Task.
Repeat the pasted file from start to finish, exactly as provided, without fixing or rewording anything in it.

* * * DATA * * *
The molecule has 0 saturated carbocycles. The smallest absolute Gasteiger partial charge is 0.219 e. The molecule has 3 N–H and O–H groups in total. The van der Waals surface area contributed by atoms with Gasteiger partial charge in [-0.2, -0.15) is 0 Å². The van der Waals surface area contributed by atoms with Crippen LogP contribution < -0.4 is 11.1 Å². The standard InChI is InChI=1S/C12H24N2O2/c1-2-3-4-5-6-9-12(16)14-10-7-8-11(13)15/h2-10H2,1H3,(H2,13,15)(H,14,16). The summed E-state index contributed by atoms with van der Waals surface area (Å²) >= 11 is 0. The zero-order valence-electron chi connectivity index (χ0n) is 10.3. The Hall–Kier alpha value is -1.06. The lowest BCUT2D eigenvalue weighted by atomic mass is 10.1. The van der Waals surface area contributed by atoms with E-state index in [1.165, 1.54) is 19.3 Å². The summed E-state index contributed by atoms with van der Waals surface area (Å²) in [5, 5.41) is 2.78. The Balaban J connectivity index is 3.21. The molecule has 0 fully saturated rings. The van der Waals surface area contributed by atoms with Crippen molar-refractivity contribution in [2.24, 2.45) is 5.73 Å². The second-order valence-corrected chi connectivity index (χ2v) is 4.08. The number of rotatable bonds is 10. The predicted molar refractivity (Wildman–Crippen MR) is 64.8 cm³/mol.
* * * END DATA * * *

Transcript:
The molecule has 0 saturated carbocycles. The smallest absolute Gasteiger partial charge is 0.219 e. The molecule has 3 N–H and O–H groups in total. The van der Waals surface area contributed by atoms with Gasteiger partial charge in [-0.2, -0.15) is 0 Å². The van der Waals surface area contributed by atoms with Crippen LogP contribution < -0.4 is 11.1 Å². The standard InChI is InChI=1S/C12H24N2O2/c1-2-3-4-5-6-9-12(16)14-10-7-8-11(13)15/h2-10H2,1H3,(H2,13,15)(H,14,16). The summed E-state index contributed by atoms with van der Waals surface area (Å²) >= 11 is 0. The zero-order valence-electron chi connectivity index (χ0n) is 10.3. The Hall–Kier alpha value is -1.06. The lowest BCUT2D eigenvalue weighted by atomic mass is 10.1. The van der Waals surface area contributed by atoms with E-state index in [1.165, 1.54) is 19.3 Å². The summed E-state index contributed by atoms with van der Waals surface area (Å²) in [5, 5.41) is 2.78. The Balaban J connectivity index is 3.21. The molecule has 0 fully saturated rings. The van der Waals surface area contributed by atoms with Crippen molar-refractivity contribution in [2.24, 2.45) is 5.73 Å². The second-order valence-corrected chi connectivity index (χ2v) is 4.08. The number of rotatable bonds is 10. The predicted molar refractivity (Wildman–Crippen MR) is 64.8 cm³/mol.